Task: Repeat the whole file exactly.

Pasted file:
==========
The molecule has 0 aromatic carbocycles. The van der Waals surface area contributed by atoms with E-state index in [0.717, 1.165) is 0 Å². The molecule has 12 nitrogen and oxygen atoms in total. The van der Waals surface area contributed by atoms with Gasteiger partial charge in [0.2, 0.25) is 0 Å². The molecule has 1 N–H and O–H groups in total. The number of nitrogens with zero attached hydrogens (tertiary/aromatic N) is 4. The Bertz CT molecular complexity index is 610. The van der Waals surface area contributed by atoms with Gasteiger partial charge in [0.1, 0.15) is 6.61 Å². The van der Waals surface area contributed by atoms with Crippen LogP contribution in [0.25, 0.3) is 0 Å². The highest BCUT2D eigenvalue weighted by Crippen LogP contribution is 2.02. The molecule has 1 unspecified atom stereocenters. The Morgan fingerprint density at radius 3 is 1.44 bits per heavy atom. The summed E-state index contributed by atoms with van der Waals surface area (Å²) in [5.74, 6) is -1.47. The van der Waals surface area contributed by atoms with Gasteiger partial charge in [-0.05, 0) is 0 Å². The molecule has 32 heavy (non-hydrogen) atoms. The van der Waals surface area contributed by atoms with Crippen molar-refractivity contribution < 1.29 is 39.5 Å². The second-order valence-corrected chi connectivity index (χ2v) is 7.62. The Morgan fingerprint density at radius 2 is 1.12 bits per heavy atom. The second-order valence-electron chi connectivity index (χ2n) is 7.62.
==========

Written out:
The molecule has 0 aromatic carbocycles. The van der Waals surface area contributed by atoms with E-state index in [0.717, 1.165) is 0 Å². The molecule has 12 nitrogen and oxygen atoms in total. The van der Waals surface area contributed by atoms with Gasteiger partial charge in [0.2, 0.25) is 0 Å². The molecule has 1 N–H and O–H groups in total. The number of nitrogens with zero attached hydrogens (tertiary/aromatic N) is 4. The Bertz CT molecular complexity index is 610. The van der Waals surface area contributed by atoms with Gasteiger partial charge in [0.1, 0.15) is 6.61 Å². The van der Waals surface area contributed by atoms with Crippen LogP contribution in [0.25, 0.3) is 0 Å². The highest BCUT2D eigenvalue weighted by Crippen LogP contribution is 2.02. The molecule has 1 unspecified atom stereocenters. The Morgan fingerprint density at radius 3 is 1.44 bits per heavy atom. The summed E-state index contributed by atoms with van der Waals surface area (Å²) in [5.74, 6) is -1.47. The van der Waals surface area contributed by atoms with Gasteiger partial charge in [-0.05, 0) is 0 Å². The molecule has 32 heavy (non-hydrogen) atoms. The van der Waals surface area contributed by atoms with Crippen molar-refractivity contribution < 1.29 is 39.5 Å². The second-order valence-corrected chi connectivity index (χ2v) is 7.62. The Morgan fingerprint density at radius 2 is 1.12 bits per heavy atom. The second-order valence-electron chi connectivity index (χ2n) is 7.62.